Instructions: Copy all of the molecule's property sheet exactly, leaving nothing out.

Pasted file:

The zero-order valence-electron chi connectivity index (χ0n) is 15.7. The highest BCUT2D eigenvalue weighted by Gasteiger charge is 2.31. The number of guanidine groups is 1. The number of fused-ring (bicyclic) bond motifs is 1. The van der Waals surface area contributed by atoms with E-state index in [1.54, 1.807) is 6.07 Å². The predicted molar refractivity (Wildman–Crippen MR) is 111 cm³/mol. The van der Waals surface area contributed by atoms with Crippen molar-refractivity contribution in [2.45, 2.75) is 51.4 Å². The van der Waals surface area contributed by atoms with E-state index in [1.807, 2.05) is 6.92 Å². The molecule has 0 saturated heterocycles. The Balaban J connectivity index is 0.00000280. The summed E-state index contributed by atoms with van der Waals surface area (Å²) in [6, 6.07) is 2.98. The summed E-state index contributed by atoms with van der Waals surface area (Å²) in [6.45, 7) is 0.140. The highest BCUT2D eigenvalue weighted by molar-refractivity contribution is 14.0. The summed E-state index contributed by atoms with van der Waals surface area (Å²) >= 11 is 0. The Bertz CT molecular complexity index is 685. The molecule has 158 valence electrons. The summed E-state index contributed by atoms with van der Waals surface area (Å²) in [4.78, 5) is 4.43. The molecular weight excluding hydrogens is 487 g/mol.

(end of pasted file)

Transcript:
The zero-order valence-electron chi connectivity index (χ0n) is 15.7. The highest BCUT2D eigenvalue weighted by Gasteiger charge is 2.31. The number of guanidine groups is 1. The number of fused-ring (bicyclic) bond motifs is 1. The van der Waals surface area contributed by atoms with E-state index in [1.54, 1.807) is 6.07 Å². The predicted molar refractivity (Wildman–Crippen MR) is 111 cm³/mol. The van der Waals surface area contributed by atoms with Crippen molar-refractivity contribution in [2.45, 2.75) is 51.4 Å². The van der Waals surface area contributed by atoms with E-state index in [1.807, 2.05) is 6.92 Å². The molecule has 0 saturated heterocycles. The Balaban J connectivity index is 0.00000280. The summed E-state index contributed by atoms with van der Waals surface area (Å²) in [6, 6.07) is 2.98. The summed E-state index contributed by atoms with van der Waals surface area (Å²) in [6.45, 7) is 0.140. The highest BCUT2D eigenvalue weighted by molar-refractivity contribution is 14.0. The summed E-state index contributed by atoms with van der Waals surface area (Å²) >= 11 is 0. The Bertz CT molecular complexity index is 685. The molecule has 158 valence electrons. The summed E-state index contributed by atoms with van der Waals surface area (Å²) in [4.78, 5) is 4.43. The molecular weight excluding hydrogens is 487 g/mol.